The Power of Awe and Nature – Part One

By Susan Morgan

Note: This article is the first of a two-part series connecting the power of awe inspired by nature, mindfulness, and guided imagery from a therapeutic horticulture perspective. Read the second part, Cultivating Mindfulness Through the Use of Guided Imagery.


A human being is a part of the whole, called by us “Universe,” a part limited in time and space. He experiences himself, his thoughts and feelings as something separated from the rest — a kind of optical delusion of his consciousness. This delusion is a kind of prison for us, restricting us to our personal desires and to affection for a few persons nearest to us. Our task must be to free ourselves from this prison by widening our circle of compassion to embrace all living creatures and the whole of nature in its beauty.        – Albert Einstein

The Link Between ‘Awesome’ Experiences in Nature and Our Health

Researchers at the University of California, Berkeley, recently found that positive emotions – particularly those connected with a sense of awe and wonder stimulated by profound experiences with nature, art, music, and spirituality – can promote good health, as well as a healthy diet, exercise, and sleep (Gregoire, 2015). According to a study published in the journal Emotion in 2015, there is a correlation between the positive emotions from awe-evoking experiences and lower levels of cytokines in the body.

Cytokines are a part of the body’s immune system and signal the body to fight infection, disease, and trauma. However, chronically high levels of cytokines are associated with chronic inflammation, which is linked to heart disease, depression, dementia, and other conditions that can be detrimental to physical and mental health over the long term. “That awe, wonder and beauty promote healthier levels of cytokines suggests that the things we do to experience these emotions – a walk in nature, losing oneself in music, beholding art – has a direct influence upon health and life expectancy,” said UC Berkeley psychologist Dacher Keltner (2015).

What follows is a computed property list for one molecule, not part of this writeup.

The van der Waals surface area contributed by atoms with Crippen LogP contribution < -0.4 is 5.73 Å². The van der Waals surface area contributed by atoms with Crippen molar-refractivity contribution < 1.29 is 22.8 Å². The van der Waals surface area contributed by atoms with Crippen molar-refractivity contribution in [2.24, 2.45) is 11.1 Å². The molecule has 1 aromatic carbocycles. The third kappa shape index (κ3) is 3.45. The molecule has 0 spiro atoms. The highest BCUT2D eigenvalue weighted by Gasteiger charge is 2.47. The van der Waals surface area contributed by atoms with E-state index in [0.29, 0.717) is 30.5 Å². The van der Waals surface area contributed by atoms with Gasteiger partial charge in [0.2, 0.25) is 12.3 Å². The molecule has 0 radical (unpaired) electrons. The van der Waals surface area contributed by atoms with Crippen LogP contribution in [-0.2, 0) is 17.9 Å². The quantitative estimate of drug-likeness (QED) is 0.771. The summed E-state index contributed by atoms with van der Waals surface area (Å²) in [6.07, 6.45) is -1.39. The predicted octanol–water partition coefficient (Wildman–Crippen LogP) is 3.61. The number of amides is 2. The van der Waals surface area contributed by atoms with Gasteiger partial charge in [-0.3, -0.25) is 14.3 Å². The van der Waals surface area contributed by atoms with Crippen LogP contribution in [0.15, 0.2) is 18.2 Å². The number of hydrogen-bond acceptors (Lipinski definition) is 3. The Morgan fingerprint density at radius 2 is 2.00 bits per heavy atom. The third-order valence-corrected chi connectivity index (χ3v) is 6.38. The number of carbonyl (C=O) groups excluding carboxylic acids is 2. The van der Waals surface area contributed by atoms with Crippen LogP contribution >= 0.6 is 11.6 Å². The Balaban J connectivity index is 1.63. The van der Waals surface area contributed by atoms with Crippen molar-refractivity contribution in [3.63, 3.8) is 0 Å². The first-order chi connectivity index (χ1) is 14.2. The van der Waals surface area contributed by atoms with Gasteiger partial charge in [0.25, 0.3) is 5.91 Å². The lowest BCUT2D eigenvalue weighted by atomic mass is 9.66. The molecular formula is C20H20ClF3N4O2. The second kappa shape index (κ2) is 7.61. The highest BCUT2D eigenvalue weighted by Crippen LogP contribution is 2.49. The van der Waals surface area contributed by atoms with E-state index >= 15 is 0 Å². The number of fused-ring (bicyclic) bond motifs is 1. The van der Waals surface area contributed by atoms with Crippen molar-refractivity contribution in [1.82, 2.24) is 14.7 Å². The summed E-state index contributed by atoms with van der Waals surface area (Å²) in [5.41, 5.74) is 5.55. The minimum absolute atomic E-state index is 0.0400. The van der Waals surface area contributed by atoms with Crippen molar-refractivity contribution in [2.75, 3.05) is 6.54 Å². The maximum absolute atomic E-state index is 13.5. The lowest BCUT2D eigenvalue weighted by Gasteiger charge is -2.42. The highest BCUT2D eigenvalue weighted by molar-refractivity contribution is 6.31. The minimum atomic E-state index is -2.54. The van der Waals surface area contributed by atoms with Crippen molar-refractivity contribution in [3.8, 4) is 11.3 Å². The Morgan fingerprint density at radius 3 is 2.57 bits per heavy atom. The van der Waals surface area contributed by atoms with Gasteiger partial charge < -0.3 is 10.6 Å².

Creating ‘Awesome’ Experiences in Therapeutic Horticulture Activities

MountainsSusanMorgan

Awe-inspiring mountain view

Feelings of wonder and amazement are common responses to nature — a powerful storm, a mountaintop vista, or a sweeping ocean can inspire us with a sense of the majesty of the world around us, and of just how small we are, in comparison, as individuals. Nature-inspired awe involves a ‘diminished self’ and the ‘sensed presence of a higher power,’ according to Keltner and Haidt (2003) — which, as we’ve seen, can contribute to well-being, creativity and happiness. But of course, cultivating an appreciation for and connection to nature can provide a sense of fulfillment and improve our quality of life.”  – Huffington Post senior writer Carolyn Gregoire (2014)

As a therapeutic horticulture practitioner, in learning about these findings, I was inspired to learn more about the power of cultivating this sense of awe and develop strategies to intentionally incorporate “awesome” moments into my daily work with client participants. Though a majestic scene of nature can certainly be inspiring for participants, practitioners may have limited access to these grand scenes. Yet there are opportunities to cultivate moments of awe, wonder, and discovery on a smaller scale through activities in the garden or even indoors with a seed or a houseplant.

SproutsSusanMorgan

Seedlings emerge from the soil

Noticing a chrysalis in a hidden spot in the garden, harvesting the first pumpkin of the season, smelling the sweet fragrance of an old fashioned rose, or watching the cotyledons of a seedling push out of the soil – encourage participants to take the time to absorb these moments, big and small. Give verbal prompts and visual cues that inspire curiosity, ask questions, celebrate the discovery of something new, and reflect on the work that it took to get there. These are the moments when participants’ eyes widen, exclamations or whispers of “Wow” or “Oh” are heard, or participants reposition themselves to be closer to the ‘awesome’ thing so they can examine it further. I have seen this happen with participants when watching the first sunflower (from seed they started in pots) bloom in the garden…when adding water to a disk of coir fibers and watching it “grow”…when propagating African violets and Sansevieria from leaf cuttings…and when examining air plants (Tillandsia) that grow in tree canopies or rock ledges instead of in the soil like “traditional” plants.

ButterflySusanMorgan

A butterfly feeds on black eyed Susans

As practitioners, we develop therapeutic horticultural activities to work toward specific goals and aim to accomplish certain things during a session. While these are important, let’s also be open to – and truly take the time to appreciate and marvel at – the moments where the garden inspires, awes, teaches, and reminds us of our place on this planet.

 

 

Resources and further reading

Anwar, Y. (2015). Can Awe Boost Health?

Gregoire, C. (2015). Experiences of Art, Nature And Spirituality May Help Prevent Disease, Study Finds.

Gregoire, C. (2014). How Awe-Inspiring Experiences Can Make You Happier, Less Stressed and More Creative.

Felger, J.C. & F.E. Lotrich. (2013). Inflammatory Cytokines in Depression: Neurobiological Mechanisms and Therapeutic Implications. Neuroscience.

Keltner, D. & J. Haidt. (2003). Approaching Awe, a Moral, Spiritual, and Aesthetic Emotion.

Stellar, J.E., N. John-Henderson, C.L. Anderson, A.M. Gordon, G.D. McNeil, & D. Keltner. (2015). Positive affect and markers of inflammation: Discrete positive emotions predict lower levels of inflammatory cytokines. Emotion, Vol 15(2).

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